Example: Understanding the Context of the Core Challenge


Two girls in Malawi attend a Go Girls! Project event. © 2011 Hilary Schwandt/CCP, Courtesy of Photoshare

Go Girls Initiative

In sub-Saharan Africa, girls are three to five times more likely to be infected with HIV than are boys of the same age. In response to this gender disparity, Go Girls! aimed to shift the focus from individual risk-taking to contextual factors that render girls vulnerable. The analysis stage concentrated on exploring these contextual factors. The results from the analysis informed the implementation of interventions at the various levels of the Social Ecological Framework. An important discovery was the fact that adults seemed aware that girls were vulnerable, but they didn’t feel they could do much about it. To address this, the initiative suggested ways to engender a community-wide response to girls’ increased risk of HIV infection. Findings of the analysis stage are outlined in the Research Findings Report.

Situation Analysis

Findings from a literature review augmented by qualitative research with community members in Botswana, Malawi and Mozambique guided the initiative’s understanding of factors that increase girls’ vulnerability to HIV infection. Formative research included focus groups to understand community perspectives on girls’ vulnerability; stakeholder meetings with government officials, community leaders and NGO/CBO representatives; and community mapping to identify resources and potential partners and to select project communities. Go Girls! combined quantitative and qualitative data collection methods to develop a deeper understanding of girls’ vulnerability.

Go Girls! Literature Review

Community Perspectives on Adolescent Girls’ Vulnerability to HIV in Botswana, Malawi and Mozambique: Summary Report

Social Ecological Approach

Although individual sexual behaviors heighten adolescents’ risk, a complex interaction of social, legal and economic factors outside of girls’ control fuel the epidemic. The Go Girls! Initiative sought to address this constellation of factors by using a social ecological or “whole community” approach to preventing HIV. This approach recognizes that a girl’s ability to protect herself from HIV is influenced by a system of socio-cultural relationships— families, social networks, communities and nations. Thus, interventions were simultaneously implemented to reach out to communities, leaders, teachers and parents/guardians, as well as adolescents themselves. Though the focus was on girls, most interventions were also designed to include men, women and boys.

Using the Social-Ecological Framework, the Initiative focused on structural interventions as well as behavior and normative change and addressed contextual factors that present barriers to accessing education. Interventions included increasing girls’ resilience through building life-skills, strengthening parents’ ability to support girls, and supporting community dialogue and action.

The program components of Go Girls! thus addressed the barriers to structural, normative, social and behavior change and corresponded to the levels of the Social Ecological Framework: individual; family and peer networks; community; and society.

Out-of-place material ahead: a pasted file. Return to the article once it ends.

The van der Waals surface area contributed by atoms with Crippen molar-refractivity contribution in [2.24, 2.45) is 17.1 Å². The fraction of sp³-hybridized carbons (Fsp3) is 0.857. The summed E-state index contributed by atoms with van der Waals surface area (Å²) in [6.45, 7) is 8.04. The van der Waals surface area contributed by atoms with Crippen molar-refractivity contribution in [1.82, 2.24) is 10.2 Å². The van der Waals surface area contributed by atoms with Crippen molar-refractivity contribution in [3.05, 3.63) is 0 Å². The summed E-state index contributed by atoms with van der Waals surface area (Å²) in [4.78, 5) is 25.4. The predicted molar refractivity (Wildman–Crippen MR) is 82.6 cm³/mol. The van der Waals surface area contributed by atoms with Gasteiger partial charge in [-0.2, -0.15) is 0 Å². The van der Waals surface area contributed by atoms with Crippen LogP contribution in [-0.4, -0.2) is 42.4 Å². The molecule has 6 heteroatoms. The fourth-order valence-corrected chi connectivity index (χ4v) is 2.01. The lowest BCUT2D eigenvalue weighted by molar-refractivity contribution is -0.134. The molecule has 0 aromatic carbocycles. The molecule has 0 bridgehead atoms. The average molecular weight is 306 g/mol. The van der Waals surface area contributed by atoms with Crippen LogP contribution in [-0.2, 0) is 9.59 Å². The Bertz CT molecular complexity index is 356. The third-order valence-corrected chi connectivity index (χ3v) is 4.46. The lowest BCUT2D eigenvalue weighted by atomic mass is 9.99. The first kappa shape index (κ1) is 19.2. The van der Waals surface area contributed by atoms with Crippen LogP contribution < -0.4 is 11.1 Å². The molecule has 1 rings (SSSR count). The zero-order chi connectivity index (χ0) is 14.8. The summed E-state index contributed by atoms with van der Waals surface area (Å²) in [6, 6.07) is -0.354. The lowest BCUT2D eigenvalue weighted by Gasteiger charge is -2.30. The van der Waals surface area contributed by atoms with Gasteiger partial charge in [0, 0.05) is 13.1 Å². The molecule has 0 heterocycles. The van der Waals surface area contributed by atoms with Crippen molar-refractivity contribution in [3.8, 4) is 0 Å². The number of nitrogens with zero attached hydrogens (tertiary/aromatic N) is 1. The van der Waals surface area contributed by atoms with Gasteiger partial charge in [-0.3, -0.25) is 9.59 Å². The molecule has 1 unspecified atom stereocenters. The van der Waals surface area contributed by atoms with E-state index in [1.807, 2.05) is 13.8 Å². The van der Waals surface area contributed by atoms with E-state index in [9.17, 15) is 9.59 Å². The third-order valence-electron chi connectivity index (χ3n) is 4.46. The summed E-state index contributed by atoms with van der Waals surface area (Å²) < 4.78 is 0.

The program interventions were designed to achieve changes at the structural, community, family and individual levels.

Go Communities! – Community mobilization motivated community members to take action to reduce girls’ vulnerability to HIV.

Go Families! – Helped adults strengthen their communication skills and relationships with young people so they can talk to them about their needs and aspirations, as well as about sensitive topics such as HIV/AIDS prevention.

Go Girls! Community-Based Life Skills – Improved the knowledge and ability of vulnerable girls to address the specific factors that put them at risk of HIV.

Go Teachers! – Enabled teachers and school administrators to cultivate a safe school environment for students through the recognition of girls’ vulnerability in schools, gender equitable teaching practices and adherence to the teachers’ code of conduct.

Go Students! – Gave teachers the knowledge and know-how to facilitate life skills sessions for girls and boys that can help reduce their vulnerability to HIV/AIDS.

Economic Strengthening – Linked vulnerable girls and their families to existing economic support programs.

Cross-Sectoral Fora – Brought leaders from the communities and various government sectors together to garner support for Go Girls!

Reality Radio Programming – Used real-life stories to inspire community dialogue and action regarding girls’ vulnerability to HIV. Information about laws, regulations and enforcement was woven into every Go Girls! component to ensure these structural factors are addressed as part of the comprehensive approach.

Back to Step 1

The Go Girls! Initiative (2007-2011) was implemented in Botswana, Malawi and Mozambique by the Johns Hopkins Center for Communication Programs in partnership with Macro International, local nongovernmental organizations, community based organizations, and schools. The Initiative, with funding from the U.S. Agency for International Development through the U.S. President’s Emergency Plan for AIDS Relief, sought to reduce girls’ vulnerability to HIV transmission by strengthening gender programming and addressing the contextual factors that place adolescent girls at heightened HIV risk.